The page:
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Treatment for Isotretinoin Induced Rosacea


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Higher doses of isotretinoin, but more importantly, low dose isotretinoin, has been reported to be a successful treatment for rosacea. You should be aware of the risk/benefit ratio with this treatment if you are not aware of these facts. Are you aware of isotretinoin induced rosacea?

For more information on isotretinoin

However, in some cases there are reports of it inducing a worsening case of rosacea inflammation, hence, the possibility of causing Isotretinoin Induced Rosacea, aka, Iatrogenic Rosacea or Rosaceiform Dermatitis [see list of differential diagnosis of rosacea to consider]. Just as long term treatment with Topical calcineurin inhibitors (TCIs) or with long term steroid treatment can result in induced rosacea, long term isotretinoin treatment can also induce rosacea. 

For example, one report states regarding treating acne with isotretinoin, "However, isotretinoin must be used with caution, as paradoxical induction/exacerbation of acne fulminans has been reported." [1] Acne fulminans (AF) developed during use of isotretinoin in low doses. [2] "Isotretinoin treatment for acne can lead to inflammatory flare-ups or an aggravation, occasionally leading to acne fulminans." [3] One paper lists the adverse effects (AEs) of isotretinoin treatment in acne which may include, "resulting mostly from changes to the eyelids and the surface of the cornea or lacrimal abnormality that leads to dry eye. The association is documented in the literature, with case reports describing blepharoconjunctivitis, keratoconjunctivitis sicca, cutaneous photosensitivity, contact lens intolerance, refractive changes, papilledema, pseudotumor cerebri, and abnormal retinal function....abnormal meibomian gland secretion, blepharoconjunctivitis, corneal opacities, decreased dark adaptation, decreased tolerance to contact lenses, decreased vision, increased tear osmolarity, meibomian gland atrophy, myopia, ocular discomfort, ocular sicca, photophobia, pseudotumor cerebri, and keratitis." [4]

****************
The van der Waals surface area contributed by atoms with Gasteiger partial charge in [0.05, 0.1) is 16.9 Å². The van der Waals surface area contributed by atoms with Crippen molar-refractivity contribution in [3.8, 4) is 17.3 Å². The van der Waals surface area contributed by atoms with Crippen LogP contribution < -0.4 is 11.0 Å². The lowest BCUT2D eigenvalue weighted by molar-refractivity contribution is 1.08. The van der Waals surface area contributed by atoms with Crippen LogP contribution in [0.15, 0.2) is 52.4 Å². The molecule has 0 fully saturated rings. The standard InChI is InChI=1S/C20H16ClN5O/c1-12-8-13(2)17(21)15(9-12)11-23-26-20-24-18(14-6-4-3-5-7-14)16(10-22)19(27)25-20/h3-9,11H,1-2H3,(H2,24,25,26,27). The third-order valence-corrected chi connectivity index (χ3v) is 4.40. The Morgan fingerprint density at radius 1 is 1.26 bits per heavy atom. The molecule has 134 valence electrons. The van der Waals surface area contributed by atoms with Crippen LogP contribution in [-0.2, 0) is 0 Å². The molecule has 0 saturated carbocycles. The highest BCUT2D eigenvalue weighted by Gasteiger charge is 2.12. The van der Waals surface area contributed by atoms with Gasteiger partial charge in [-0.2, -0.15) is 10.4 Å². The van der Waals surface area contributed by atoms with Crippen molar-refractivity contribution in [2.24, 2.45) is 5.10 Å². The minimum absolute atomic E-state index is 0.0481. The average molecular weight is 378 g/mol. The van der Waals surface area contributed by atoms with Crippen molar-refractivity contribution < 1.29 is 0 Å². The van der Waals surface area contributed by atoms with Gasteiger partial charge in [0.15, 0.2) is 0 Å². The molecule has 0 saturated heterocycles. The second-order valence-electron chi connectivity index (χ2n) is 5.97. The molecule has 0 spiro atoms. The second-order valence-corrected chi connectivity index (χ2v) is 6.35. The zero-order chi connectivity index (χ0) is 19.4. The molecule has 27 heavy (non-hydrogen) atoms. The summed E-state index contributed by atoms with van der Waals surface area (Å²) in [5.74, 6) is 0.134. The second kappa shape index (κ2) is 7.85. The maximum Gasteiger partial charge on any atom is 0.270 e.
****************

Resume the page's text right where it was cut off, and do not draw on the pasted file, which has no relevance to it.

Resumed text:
Furthermore, there are anecdotal reports of Accutane Induced Rosacea. A typical example of these reports is Dave, who posted, "I'm 6 months post accutane and still having some flushing issues but it is getting a bit better. I'd say I started to see slight improvement during months 5 and 6. I've talked to other who said it took up to a year for the flushing to resolve itself." [flying_er post no 2 30th December 2011 04:55 PM] The list of anecdotal reports keeps growing. 

The treatment for Isotretinoin (Accutane) Induced Rosacea will be listed in this post for your benefit. 

Treatment

(1) Obviously stop isotretinoin intake and call your dermatologist and make an appointment for further treatment. 
"All abnormal findings in these studies were reversible shortly after cessation of the isotretinoin treatment." [4]

(2) Let the skin heal on its own for a few days, washing only with cool water. 

(3) Take analgesic medicine for any pain 

Anecdotal Treatments

Lucy says she uses mepacrine. [Lease143 post no 1]

lucy_nic87 started a thread on this subject and uses Finacea, propanolol, clonidine, mepacrine

Peter B reports he is on mepacrine and clonidine which help control the worst of the flushing.  

Ray reports quinacrine helps

Plaquenil (Hydroxychloroquine)
chris123 started a thread on this treatment and reports at post no 21, "It's been about 2 months since I started the plaquenil, and the past 2 weeks or so my flushing has subsided materially. I don't flush as often, and when I do it's not quite as severe, and it doesn't last as long."

End Notes

[1] Indian Dermatol Online J. 2013 Apr-Jun; 4(2): 133–142.
Paradoxes in dermatology
Keshavmurthy A. Adya, Arun C. Inamadar, and Aparna Palit

[2] An Bras Dermatol. 2011 Sep-Oct;86(5):983-5.
Acne fulminans and isotretinoin: case report.
Pereira MF, Roncada EM, Oliveira CM, Monteiro R, Abreu MA, Ortigosa LC.

[3] Ann Dermatol Venereol. 2001 Mar;128(3 Pt 1):224-8.
Acne flare-up and deterioration with oral isotretinoin
Chivot M.

[4] JAMA Dermatology July 2012
Ocular Adverse Effects of Systemic Treatment With Isotretinoin
Meira Neudorfer, MD; Inbal Goldshtein, MSc; Orna Shamai-Lubovitz, MD; et al

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